I thank the hon. Lady for her kind words and associate myself unreservedly both with her final remarks and with the tributes that she rightly paid not only to the police, but to the staff of the House for what they did yesterday in their various roles.
I have to say to the hon. Lady that I intend to be here for a business statement next Thursday. I would be very sorry to lose her across the Dispatch Box, but perhaps this is another Opposition Front-Bench change that has been heralded in advance.
The hon. Lady asked about a number of pieces of forthcoming business, and I can tell her that the Government will make provision for debates on the two statutory instruments about which she expressed concern. I cannot give her a firm date yet—work is happening and discussions are continuing through the usual channels about the precise date—but time will be found.
On the items of European legislation that will be needed, there will of course be ample opportunity to debate their content and impact. Although it is no secret that I expect the repeal Bill to include some secondary legislative powers, the scope and definition of those powers will of course themselves be subject to the full parliamentary process. The definitions and scope will have to be agreed by both Houses of Parliament through the normal process of enacting a Bill into law.
On education, it is a fact that more is being spent on schools than ever before, but the national funding formula, to which the hon. Lady expressed particular objection, has been the subject of a consultation that closed only a couple of days ago. My right hon. Friend the Secretary of State for Education will now consider the responses of local authorities, schools and others to that consultation, and she will come forward with the Government’s proposals in due course. For a long time, it was common ground between political parties that the existing funding formula is grotesquely unfair in that it provides, in some cases, for a child attending school in one authority to receive almost twice as much funding as an equivalent child in a comparable school in a different local authority, despite the basic cost of providing education being the same. That is why the Government committed themselves to introducing a national funding formula.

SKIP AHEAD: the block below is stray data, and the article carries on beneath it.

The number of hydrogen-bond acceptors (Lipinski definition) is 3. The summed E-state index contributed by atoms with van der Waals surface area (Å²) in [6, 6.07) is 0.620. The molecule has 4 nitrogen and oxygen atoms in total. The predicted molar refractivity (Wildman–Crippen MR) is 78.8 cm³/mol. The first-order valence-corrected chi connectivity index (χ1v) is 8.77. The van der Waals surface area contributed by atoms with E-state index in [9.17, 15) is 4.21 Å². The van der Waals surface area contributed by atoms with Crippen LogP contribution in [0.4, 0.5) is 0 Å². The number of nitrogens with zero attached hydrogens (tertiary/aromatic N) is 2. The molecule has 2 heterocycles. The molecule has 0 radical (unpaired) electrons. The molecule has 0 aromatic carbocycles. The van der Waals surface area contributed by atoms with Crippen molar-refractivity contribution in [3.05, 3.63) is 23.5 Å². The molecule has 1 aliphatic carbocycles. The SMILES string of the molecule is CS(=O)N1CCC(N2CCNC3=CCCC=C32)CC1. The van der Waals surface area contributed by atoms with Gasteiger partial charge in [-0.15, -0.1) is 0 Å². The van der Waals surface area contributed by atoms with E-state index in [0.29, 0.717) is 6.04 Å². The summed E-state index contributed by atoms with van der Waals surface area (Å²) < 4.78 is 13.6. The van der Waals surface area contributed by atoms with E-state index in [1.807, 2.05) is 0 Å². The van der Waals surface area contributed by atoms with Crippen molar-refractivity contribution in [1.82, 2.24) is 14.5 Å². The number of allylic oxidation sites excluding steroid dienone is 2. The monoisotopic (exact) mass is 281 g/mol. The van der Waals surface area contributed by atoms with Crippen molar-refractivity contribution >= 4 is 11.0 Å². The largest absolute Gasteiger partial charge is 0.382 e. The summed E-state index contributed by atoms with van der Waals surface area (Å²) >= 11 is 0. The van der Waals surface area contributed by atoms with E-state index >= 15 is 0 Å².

Finally, the hon. Lady asked about the BBC. I note that she did not allude to the presence of a former Labour Cabinet Minister in a senior role at the BBC, although I suspect he has probably been airbrushed out by the current Labour party leadership. For as long as I have been in this place, robust, strongly held and strongly expressed views about the BBC, for and against, have been voiced by Members on both sides of the House. My feeling is that, if hon. Members have a sin in that respect, it is that we spend too much time watching or listening to political and current affairs programmes. When I think of the BBC, I think of the Proms and Radio 3, which enable me to approach the subject with a degree of serenity.